The songs of Fats Waller have been an essential part of the Great American Songbook for nearly a century. The pianist, composer, and all-around entertainer laid down his first recordings in late 1922, and his first piano roll — placed inside a player piano to echo his boisterous style — was published the following year. Songs he wrote, like the exuberant “The Joint Is Jumpin’” and the enduring “Honeysuckle Rose,” and popularized, like “I’m Gonna Sit Right Down and Write Myself a Letter,” have become part of our vernacular; he knew how to write hits for audiences all over Manhattan, from the suits in Midtown’s Tin Pan Alley to the late-night revelers in Harlem, and around the world.
“Ain’t Misbehavin’,” which is currently playing at Central Square Theater in Cambridge through May 29 before moving to Greater Boston Stage Company in June, re-centers Waller’s work, placing it squarely within early 20th-century Harlem. The production’s milieu is a 1920s Harlem nightclub, complete with red-draped tables serving as the theater’s front rows. The five principals — Lovely Hoffman, Jackson Jirard, Christina Jones, Sheree Marcelle, and Anthony Pires Jr. — inhabit various nightlife denizens over the course of the show, adding swagger to the brawny numbers and giving the slower songs emotional heft.
The Maurice Emmanuel Parent-directed “Ain’t Misbehavin’” manages to feel fast-paced even in its more reflective points, an achievement for a show that packs some 30 compositions into its two-plus hours. (It could have probably delighted Sunday afternoon’s audience for even longer, truth be told.) With co-music director Dan Rodriguez (who shares those duties with David Freeman Coleman) conducting a five-piece combo stationed behind the company, the show is a worthy tribute to Waller’s legacy and to his too-brief historical moment.
What makes “Ain’t Misbehavin’” such a joy is the way it blends Waller’s timeless compositions with biographical information on the man himself. “Handful of Keys,” one of the production’s first-act highlights, shrewdly melds a meta-referential crash course in the stride-piano style that Waller popularized with a joyous song where Jones’s upper register fully blossoms. Jones, a current Boston Conservatory at Berklee student, runs the gamut with her performances, playing the hyper-focused ingenue on the playful “Yacht Club Swing” and showing her keen knowledge of working a crowd on “Keepin’ Out of Mischief Now.”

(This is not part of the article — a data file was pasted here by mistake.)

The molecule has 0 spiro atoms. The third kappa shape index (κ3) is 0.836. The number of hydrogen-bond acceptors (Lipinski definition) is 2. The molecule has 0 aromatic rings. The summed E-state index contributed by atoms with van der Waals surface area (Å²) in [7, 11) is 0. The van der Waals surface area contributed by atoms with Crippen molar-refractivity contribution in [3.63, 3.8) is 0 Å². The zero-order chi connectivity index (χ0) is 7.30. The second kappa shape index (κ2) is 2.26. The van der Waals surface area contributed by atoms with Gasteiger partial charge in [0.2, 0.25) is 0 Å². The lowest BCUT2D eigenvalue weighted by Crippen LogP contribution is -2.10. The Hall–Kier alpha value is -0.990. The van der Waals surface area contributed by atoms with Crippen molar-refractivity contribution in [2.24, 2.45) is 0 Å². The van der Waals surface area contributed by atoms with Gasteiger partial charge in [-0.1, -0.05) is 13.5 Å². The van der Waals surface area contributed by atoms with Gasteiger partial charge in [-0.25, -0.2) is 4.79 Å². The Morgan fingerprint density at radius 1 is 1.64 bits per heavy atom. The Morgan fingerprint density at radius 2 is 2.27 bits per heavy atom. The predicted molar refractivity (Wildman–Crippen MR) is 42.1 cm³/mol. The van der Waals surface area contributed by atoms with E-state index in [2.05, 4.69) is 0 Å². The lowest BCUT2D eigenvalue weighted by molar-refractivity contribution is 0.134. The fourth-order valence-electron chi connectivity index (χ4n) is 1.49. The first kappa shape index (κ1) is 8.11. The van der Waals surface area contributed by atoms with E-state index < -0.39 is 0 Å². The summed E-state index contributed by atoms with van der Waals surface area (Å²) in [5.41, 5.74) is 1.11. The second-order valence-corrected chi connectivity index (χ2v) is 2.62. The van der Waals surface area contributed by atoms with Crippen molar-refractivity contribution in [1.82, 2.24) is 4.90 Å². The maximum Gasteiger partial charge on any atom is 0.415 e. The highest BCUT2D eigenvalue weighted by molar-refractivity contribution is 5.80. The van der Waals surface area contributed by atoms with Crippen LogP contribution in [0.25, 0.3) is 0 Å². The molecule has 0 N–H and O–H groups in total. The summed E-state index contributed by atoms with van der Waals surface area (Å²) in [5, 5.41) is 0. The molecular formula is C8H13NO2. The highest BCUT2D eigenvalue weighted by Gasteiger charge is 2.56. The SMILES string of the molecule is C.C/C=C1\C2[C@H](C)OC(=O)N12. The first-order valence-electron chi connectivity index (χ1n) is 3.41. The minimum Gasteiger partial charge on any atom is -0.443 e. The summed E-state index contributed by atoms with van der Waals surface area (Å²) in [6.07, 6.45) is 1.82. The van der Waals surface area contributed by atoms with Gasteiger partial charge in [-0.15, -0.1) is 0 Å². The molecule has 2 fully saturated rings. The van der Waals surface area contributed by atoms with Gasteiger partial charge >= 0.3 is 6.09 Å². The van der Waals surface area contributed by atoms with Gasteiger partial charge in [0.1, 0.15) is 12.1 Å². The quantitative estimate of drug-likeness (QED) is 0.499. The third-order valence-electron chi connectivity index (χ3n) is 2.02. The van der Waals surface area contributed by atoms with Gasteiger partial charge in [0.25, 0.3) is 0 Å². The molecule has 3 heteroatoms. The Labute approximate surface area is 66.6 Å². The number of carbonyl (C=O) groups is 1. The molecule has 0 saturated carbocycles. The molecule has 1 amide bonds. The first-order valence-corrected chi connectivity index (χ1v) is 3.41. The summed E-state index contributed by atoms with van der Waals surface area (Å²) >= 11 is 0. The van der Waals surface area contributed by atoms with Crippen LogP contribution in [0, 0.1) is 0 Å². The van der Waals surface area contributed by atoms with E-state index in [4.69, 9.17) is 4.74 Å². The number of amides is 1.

Jones’s castmates are all up for the challenge of “Ain’t Misbehavin’,” a constantly moving musical revue. Jirard is a dynamo who can transform his lithe movements into explosive moments; he sets the quick pace early with his tap-dancing solo on “Ain’t Nobody’s Business If I Do,” and he turns the smoky “The Viper’s Drag” into a proto-psychedelic journey in the second act. Marcelle has the vivacity of a vaudeville performer when the mood calls for it, and her higher notes have a pleasantly airy quality. Pires commands the stage every time he’s on it, even when he’s sitting at one of its tables; his broadly comedic take on “Your Feet’s Too Big” brought the house down, and his booming voice often served as the fulcrum for his castmates’ vocal flights. And Hoffman is a wonder, her take on the simply stated “Mean to Me” stopping the show with its wounded weariness.
Before the five-song medley that serves as the show’s finale, the ensemble sits on stools for a gorgeous version of the 1929 composition “Black and Blue.” The spare arrangement allows the lacerating poetry and vocal harmonies to be front and center, and the heartbreak wrought by each lyric hangs in the air. It’s a chance to reflect before the big finish, and it also clues the audience in on the heart beating underneath all of Waller’s music.
“Ain’t Misbehavin’” was first produced in 1978, and Waller’s musical career began a half-century prior to that. But all that time has only made the songwriter’s legacy loom larger, with even the most streaming-friendly 2022 pop songs possessing strains of Waller’s DNA. “Ain’t Misbehavin’” is a sparkling tribute to the man and his bursting-at-the-seams discography.
AIN’T MISBEHAVIN’: The Fats Waller Musical
Conceived by Richard Maltby Jr. and Murray Horwitz. Directed and choreographed by Maurice Emmanuel Parent. Presented by The Nora at Central Square Theater, The Front Porch Arts Collective, and Greater Boston Stage Company. At Central Square Theater through May 29. Tickets $25-$74. 617-576-9278, centralsquaretheater.org; also at Greater Boston Stage Company, Stoneham, June 9-26. Tickets $20-$67. 781-279-2200, greaterbostonstage.org